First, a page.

University of Delaware researchers are developing an imaging technique to better monitor the structural health of aging civil infrastructure.
Erik Thostenson is an associate professor in mechanical engineering at the University of Delaware’s Center for Composite Materials. He’s also co-author of a study that looks at finding and localizing damage in structures.
“I think just on a broader scale, the infrastructure in the country is aging and I think one of the things is with limited budgets you need to put resources where they’re needed and that’s why there’s this whole broader interest in monitoring of structural health,” Thostenson said.
In the study, Thostenson, Hongbo Dai, Gerard J. Gallo and Thomas Schumacher placed a skin composed of a carbon nanotube composite on the outside of a structure to find underlying damage.
“The carbon nanotubes act as a distributed sensor that we can apply to structures and based on the response from the carbon nanotube-based sensors that we’re manufacturing, we can tell if something has changed.” Thostenson said.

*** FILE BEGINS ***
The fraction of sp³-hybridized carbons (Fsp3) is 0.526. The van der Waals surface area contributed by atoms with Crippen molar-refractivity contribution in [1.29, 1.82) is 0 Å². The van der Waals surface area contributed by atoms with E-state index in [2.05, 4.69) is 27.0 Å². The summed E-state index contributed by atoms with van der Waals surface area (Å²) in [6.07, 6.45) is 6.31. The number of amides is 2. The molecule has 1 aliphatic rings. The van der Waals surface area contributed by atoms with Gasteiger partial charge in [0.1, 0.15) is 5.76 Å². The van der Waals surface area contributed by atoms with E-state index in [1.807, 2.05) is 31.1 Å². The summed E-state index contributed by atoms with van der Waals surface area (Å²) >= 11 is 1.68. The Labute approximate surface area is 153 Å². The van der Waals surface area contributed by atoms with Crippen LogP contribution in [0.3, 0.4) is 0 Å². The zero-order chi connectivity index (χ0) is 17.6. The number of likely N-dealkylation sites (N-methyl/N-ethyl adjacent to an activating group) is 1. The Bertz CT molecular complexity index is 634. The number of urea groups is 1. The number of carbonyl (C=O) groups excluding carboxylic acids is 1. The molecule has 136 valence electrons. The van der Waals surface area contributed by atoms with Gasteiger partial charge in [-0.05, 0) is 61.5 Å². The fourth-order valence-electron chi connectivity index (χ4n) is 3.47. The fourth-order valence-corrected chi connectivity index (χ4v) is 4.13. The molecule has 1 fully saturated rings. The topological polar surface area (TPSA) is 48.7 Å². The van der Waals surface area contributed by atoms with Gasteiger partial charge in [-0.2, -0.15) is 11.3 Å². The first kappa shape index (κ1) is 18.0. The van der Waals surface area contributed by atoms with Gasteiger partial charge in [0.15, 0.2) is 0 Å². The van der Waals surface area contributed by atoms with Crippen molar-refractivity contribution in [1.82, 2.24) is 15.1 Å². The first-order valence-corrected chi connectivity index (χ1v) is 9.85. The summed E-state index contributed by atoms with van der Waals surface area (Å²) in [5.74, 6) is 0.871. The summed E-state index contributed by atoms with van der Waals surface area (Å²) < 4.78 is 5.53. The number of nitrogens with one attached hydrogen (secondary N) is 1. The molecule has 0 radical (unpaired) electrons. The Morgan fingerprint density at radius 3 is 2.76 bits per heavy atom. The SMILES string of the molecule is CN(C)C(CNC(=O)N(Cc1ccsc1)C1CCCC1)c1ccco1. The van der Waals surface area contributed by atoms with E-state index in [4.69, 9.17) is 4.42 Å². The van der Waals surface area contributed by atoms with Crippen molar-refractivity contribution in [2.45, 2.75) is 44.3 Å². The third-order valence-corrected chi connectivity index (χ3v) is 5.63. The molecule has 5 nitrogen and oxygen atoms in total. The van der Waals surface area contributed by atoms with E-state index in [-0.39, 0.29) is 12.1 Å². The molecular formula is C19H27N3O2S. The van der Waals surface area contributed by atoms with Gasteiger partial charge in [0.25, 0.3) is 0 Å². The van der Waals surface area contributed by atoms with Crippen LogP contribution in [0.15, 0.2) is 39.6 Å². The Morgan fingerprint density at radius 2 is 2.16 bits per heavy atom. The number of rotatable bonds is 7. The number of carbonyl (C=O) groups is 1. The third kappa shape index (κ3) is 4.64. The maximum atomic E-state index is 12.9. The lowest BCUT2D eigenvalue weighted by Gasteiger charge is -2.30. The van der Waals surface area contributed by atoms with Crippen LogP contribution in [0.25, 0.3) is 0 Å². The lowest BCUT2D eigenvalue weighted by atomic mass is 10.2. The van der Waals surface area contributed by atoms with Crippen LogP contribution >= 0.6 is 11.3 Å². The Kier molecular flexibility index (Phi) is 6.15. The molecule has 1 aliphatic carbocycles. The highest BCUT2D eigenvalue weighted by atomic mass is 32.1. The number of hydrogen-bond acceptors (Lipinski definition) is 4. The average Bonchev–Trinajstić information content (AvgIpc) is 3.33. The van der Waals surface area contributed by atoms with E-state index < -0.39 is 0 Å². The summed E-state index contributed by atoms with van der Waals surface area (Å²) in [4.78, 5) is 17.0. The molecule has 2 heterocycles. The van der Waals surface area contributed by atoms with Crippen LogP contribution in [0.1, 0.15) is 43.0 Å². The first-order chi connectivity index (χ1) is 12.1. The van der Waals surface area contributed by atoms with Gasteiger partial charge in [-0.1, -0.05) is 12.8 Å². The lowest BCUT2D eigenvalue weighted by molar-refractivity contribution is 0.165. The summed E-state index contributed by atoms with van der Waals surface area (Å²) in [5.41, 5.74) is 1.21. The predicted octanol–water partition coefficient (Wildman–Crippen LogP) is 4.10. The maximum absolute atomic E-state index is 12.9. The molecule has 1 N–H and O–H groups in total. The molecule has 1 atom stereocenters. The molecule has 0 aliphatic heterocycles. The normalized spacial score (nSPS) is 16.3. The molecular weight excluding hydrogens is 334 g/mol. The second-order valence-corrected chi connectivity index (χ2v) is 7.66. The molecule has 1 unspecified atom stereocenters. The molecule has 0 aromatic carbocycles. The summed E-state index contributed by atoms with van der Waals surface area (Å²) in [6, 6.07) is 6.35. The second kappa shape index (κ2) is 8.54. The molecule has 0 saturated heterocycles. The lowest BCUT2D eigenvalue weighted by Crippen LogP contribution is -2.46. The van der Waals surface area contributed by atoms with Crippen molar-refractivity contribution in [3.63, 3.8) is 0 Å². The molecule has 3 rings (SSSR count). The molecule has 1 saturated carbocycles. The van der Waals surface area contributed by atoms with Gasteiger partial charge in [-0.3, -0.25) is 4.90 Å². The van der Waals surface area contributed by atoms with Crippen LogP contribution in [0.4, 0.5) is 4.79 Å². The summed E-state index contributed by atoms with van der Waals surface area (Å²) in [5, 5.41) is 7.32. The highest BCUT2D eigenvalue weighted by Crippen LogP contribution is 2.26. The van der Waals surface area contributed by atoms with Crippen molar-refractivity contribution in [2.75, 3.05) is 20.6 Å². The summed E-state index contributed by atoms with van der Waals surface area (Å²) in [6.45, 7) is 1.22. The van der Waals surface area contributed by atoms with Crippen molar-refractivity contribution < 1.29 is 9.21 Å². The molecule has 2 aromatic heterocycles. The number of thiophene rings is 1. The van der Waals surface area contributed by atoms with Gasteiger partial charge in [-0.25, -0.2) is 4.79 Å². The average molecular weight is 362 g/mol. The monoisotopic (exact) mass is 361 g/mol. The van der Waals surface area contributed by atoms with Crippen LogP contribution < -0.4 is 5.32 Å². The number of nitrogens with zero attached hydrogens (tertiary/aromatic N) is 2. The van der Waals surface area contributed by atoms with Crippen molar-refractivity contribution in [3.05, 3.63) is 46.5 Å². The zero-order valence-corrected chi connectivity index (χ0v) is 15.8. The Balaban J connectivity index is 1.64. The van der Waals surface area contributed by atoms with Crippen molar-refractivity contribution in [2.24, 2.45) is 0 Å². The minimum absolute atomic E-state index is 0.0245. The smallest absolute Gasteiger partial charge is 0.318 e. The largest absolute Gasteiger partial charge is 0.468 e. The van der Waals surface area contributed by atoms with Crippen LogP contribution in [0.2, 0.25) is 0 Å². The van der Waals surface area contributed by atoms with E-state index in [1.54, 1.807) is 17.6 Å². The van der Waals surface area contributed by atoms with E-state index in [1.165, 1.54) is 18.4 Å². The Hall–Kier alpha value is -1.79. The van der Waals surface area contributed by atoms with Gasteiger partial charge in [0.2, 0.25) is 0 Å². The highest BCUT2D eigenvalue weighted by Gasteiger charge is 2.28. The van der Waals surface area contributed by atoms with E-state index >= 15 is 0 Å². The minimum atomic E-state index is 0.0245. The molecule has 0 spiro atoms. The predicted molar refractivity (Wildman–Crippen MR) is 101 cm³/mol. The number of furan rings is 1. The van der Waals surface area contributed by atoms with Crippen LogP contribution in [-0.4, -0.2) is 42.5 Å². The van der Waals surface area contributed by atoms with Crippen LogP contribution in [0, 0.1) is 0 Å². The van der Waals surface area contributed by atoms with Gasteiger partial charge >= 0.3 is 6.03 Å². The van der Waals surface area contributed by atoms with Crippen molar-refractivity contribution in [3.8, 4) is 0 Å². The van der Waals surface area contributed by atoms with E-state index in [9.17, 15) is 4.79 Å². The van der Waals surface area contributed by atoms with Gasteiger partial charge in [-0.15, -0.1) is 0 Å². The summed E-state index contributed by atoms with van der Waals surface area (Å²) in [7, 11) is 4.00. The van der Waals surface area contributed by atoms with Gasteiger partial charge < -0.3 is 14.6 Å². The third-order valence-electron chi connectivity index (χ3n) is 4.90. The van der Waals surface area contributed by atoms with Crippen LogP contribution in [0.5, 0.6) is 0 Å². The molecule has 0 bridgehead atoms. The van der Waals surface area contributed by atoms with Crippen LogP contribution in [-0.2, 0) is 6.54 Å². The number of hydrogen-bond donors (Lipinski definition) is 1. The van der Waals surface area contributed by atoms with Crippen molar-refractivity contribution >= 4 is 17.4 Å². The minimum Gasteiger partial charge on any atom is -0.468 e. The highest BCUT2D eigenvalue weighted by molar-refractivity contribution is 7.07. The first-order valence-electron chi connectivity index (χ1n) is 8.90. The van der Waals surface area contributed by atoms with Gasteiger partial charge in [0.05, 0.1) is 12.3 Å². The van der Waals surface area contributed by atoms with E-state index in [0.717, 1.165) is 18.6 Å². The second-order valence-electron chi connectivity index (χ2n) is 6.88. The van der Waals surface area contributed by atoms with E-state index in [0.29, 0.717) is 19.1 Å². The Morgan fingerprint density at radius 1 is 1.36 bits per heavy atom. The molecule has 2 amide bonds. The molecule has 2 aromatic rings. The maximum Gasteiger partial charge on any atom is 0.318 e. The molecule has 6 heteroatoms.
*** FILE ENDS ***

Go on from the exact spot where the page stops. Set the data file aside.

Carbon nanotubes are essentially very tiny carbon fibers that conduct electricity. If they are formed correctly into a composite they can create a nerve-like network in the material. Thostenson said researchers can use that network to find deformation or damage by measuring changes in the electrical conductivity of a structure.
“You know, if a bridge starts to fail, if damage or cracks, if (it has) damage or cracks, this is an early warning system, potentially,” Thostenson said.
Thostenson and his fellow researchers’ work detecting early onset of damage in a large structure was outlined in a paper published in the Journal of Nondestructive Evaluation.
Though they can find damage with the carbon nanotube sensing skins using electrical impedance tomography which generates an electrical conductivity map, Thostenson said their ongoing research is looking at new methods to better localize and detect damage size.
Caption: Erik Thostenson (left) and Thomas Schumacher are part of a research effort to detect structural damage using electrical impedance tomography.